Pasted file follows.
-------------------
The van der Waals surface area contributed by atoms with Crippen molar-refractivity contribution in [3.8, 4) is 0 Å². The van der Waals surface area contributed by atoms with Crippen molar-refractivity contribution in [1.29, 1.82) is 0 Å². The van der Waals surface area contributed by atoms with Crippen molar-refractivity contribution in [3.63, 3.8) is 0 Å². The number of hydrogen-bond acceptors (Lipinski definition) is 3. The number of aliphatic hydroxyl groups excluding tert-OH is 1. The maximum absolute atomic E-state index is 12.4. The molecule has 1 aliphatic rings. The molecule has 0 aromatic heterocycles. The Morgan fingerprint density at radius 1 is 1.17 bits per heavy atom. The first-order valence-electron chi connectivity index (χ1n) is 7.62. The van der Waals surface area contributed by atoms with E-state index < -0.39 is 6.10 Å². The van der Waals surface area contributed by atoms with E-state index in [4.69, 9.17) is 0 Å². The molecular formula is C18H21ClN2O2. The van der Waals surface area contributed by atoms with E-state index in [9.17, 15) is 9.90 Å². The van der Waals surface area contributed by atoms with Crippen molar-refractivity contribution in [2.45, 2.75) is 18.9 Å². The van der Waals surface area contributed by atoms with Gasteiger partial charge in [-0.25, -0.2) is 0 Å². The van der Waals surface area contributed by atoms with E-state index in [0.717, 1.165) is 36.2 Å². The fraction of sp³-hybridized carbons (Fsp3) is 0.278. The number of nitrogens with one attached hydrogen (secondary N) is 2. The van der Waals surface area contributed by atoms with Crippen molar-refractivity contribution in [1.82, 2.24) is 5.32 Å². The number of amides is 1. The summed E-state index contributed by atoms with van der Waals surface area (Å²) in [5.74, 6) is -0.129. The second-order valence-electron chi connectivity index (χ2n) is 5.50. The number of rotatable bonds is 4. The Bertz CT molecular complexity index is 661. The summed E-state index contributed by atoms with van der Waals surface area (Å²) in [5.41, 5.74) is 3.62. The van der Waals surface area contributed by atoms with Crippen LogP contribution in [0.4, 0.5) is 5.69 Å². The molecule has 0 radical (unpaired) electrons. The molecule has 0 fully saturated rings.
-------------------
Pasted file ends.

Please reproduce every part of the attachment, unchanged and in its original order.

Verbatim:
The van der Waals surface area contributed by atoms with Crippen molar-refractivity contribution in [3.8, 4) is 0 Å². The van der Waals surface area contributed by atoms with Crippen molar-refractivity contribution in [1.29, 1.82) is 0 Å². The van der Waals surface area contributed by atoms with Crippen molar-refractivity contribution in [3.63, 3.8) is 0 Å². The number of hydrogen-bond acceptors (Lipinski definition) is 3. The number of aliphatic hydroxyl groups excluding tert-OH is 1. The maximum absolute atomic E-state index is 12.4. The molecule has 1 aliphatic rings. The molecule has 0 aromatic heterocycles. The Morgan fingerprint density at radius 1 is 1.17 bits per heavy atom. The first-order valence-electron chi connectivity index (χ1n) is 7.62. The van der Waals surface area contributed by atoms with E-state index < -0.39 is 6.10 Å². The van der Waals surface area contributed by atoms with E-state index in [4.69, 9.17) is 0 Å². The molecular formula is C18H21ClN2O2. The van der Waals surface area contributed by atoms with E-state index in [9.17, 15) is 9.90 Å². The van der Waals surface area contributed by atoms with Crippen molar-refractivity contribution in [2.45, 2.75) is 18.9 Å². The van der Waals surface area contributed by atoms with Gasteiger partial charge in [-0.25, -0.2) is 0 Å². The van der Waals surface area contributed by atoms with E-state index in [0.717, 1.165) is 36.2 Å². The fraction of sp³-hybridized carbons (Fsp3) is 0.278. The number of nitrogens with one attached hydrogen (secondary N) is 2. The van der Waals surface area contributed by atoms with Crippen molar-refractivity contribution in [1.82, 2.24) is 5.32 Å². The number of amides is 1. The summed E-state index contributed by atoms with van der Waals surface area (Å²) in [5.74, 6) is -0.129. The second-order valence-electron chi connectivity index (χ2n) is 5.50. The number of rotatable bonds is 4. The Bertz CT molecular complexity index is 661. The summed E-state index contributed by atoms with van der Waals surface area (Å²) in [5.41, 5.74) is 3.62. The van der Waals surface area contributed by atoms with Crippen LogP contribution in [0.4, 0.5) is 5.69 Å². The molecule has 0 radical (unpaired) electrons. The molecule has 0 fully saturated rings.